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photo-eye Book Reviews: Traces

Traces, Photographs by Ian Teh.
Published by Deep Sleep Editions, 2011.
Reviewed by Adam Bell
Ian Teh Traces
Photographs by Ian Teh
Deep Sleep Editions, 2011. Softcover. 64 pp., 34 color illustrations, 12x9-1/2".

Over the past twenty years, large swaths of China's landscape have been transformed and denuded of their natural resources in an effort to propel the country into the 21st century. The skyscrapers of Shanghai or Beijing superficially display progress, but powerful political forces and willful ignorance often hide the environmental cost of such rapid development. This is not unique to China. All countries and their citizens prefer to remain ignorant of, or resigned to, the demands and toll we place on the earth in order to live the lives we live. Ian Teh's Traces (Dark Clouds) is really two bodies of overlapping work that examine the rapidly industrialized landscapes of China's remote provinces, as well as their human costs. Teh's unique approach to the subject not only elevates the work above much recent work on China, but also offers a disturbing and powerful vision of China's ongoing transformation.

Traces, by Ian Teh. Published by Deep Sleep Editions, 2011.
Teh has spent the last ten-plus years exploring the industrialization of China. One of his first projects in the country documented the Three Gorges Dam and its large-scale displacement and transformation of the countryside. Over the years, Teh frequently returned to China and worked on a series of projects that all dealt with energy production and its cost. Traces, which dominates the book, is a series of panoramic landscapes of China's industrialized provinces. Like the work of Emmet Gowin, his student, David Maisel and many others, Teh's work exploits the abstraction of the elevated view and the horrific beauty of large-scale environmental degradation to great effect. Vacant and forlorn, the panoramas are as seductive as they are terrifying. Fortunately, Teh does not rely solely on the aerial abstractions and mixes in ground-level landscapes of the vacant cities and bleak countryside.

Traces, by Ian Teh. Published by Deep Sleep Editions, 2011.
Shooting far from the tourist areas, Teh relied on locals, workers, and even a retired truck driver, who took him to some of the more remote locations, for access. Working outside official channels, and without permission, Teh had the freedom to explore areas the government may not want foreigners to visit or photograph. That same trucker driver is quoted as saying, "nowadays we have a better standard of living even if our life spans are shorter. Nothing made here stays here; our government has exported our blue skies to the west." Teh's landscapes are a rebuke to our convenient amnesia about the price of progress and a reminder that the true costs are always paid somewhere.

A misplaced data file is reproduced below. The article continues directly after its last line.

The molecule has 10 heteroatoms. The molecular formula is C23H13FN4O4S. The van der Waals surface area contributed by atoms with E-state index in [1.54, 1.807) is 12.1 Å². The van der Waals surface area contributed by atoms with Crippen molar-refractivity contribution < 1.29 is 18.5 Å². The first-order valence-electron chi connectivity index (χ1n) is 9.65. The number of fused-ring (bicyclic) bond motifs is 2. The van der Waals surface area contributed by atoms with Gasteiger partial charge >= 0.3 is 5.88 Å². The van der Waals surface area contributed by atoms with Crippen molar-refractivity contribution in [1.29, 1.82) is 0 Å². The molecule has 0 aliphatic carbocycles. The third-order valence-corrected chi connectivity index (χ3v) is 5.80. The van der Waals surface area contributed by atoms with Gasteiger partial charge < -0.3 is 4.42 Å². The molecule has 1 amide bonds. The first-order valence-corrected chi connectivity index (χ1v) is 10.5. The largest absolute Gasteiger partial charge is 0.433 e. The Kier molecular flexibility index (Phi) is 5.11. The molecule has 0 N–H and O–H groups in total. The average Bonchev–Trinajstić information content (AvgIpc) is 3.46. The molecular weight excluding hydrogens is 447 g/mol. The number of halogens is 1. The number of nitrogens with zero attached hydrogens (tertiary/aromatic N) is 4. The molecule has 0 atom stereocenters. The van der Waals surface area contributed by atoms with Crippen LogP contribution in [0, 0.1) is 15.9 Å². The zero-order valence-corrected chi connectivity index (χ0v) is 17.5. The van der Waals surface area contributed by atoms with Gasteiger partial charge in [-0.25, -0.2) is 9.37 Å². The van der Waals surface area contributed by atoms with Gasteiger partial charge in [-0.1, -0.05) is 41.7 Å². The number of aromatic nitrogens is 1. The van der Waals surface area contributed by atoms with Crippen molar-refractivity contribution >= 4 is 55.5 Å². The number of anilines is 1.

Traces, by Ian Teh. Published by Deep Sleep Editions, 2011.
Incorporated into the book is another series, Dark Cloud. In this work, we get a closer look at the workers and people who toil in the coalmines, factories and power plants of industrial China - a micro view to the macro view of Traces. Arranged as short narrative sequences, the images serve as a counter balance to the somber landscapes and show the collateral human consequences. Under the glare of factory torchlights, the nighttime images are shrouded under a blanket of soot and coal dust. Glimpses of humans and machinery are veiled in chiaroscuro and smoke. Several traditional portraits also capture the workers in underground tunnels, outside coalmines or inside dank factory warehouses. Alternately resigned and haughty, the portraits reveal both a sadness and resilience in the face of their inescapable circumstances.

Traces, by Ian Teh. Published by Deep Sleep Editions, 2011.
Creating work that adequately deals with the complexities of environmental degradation and transcends its sensational subject matter is a real challenge. Like war photography, it is something people often choose to ignore. Confronting it on any level forces us to challenge our own politics and lifestyle choices in profound ways. Teh has created two overlapping bodies of work that are both universal and poetic in their scope, yet grounded in the complexities of modern China. Blending traditional documentary work with fine art imagery, Teh has created a jarring mix that unsettles us from our complacent assumptions and forces us to look again.—ADAM BELL

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ADAM BELL is a photographer and writer based in Brooklyn, NY. He received his MFA from the School of Visual Arts, and his work has been exhibited and published internationally. He is the co-editor and co-author, with Charles H. Traub and Steve Heller, of The Education of a Photographer (Allworth Press, 2006). His writing has appeared in Foam Magazine, Lay Flat and Ahorn Magazine. He is currently on staff and faculty at the School of Visual Arts' MFA Photography, Video and Related Media Department.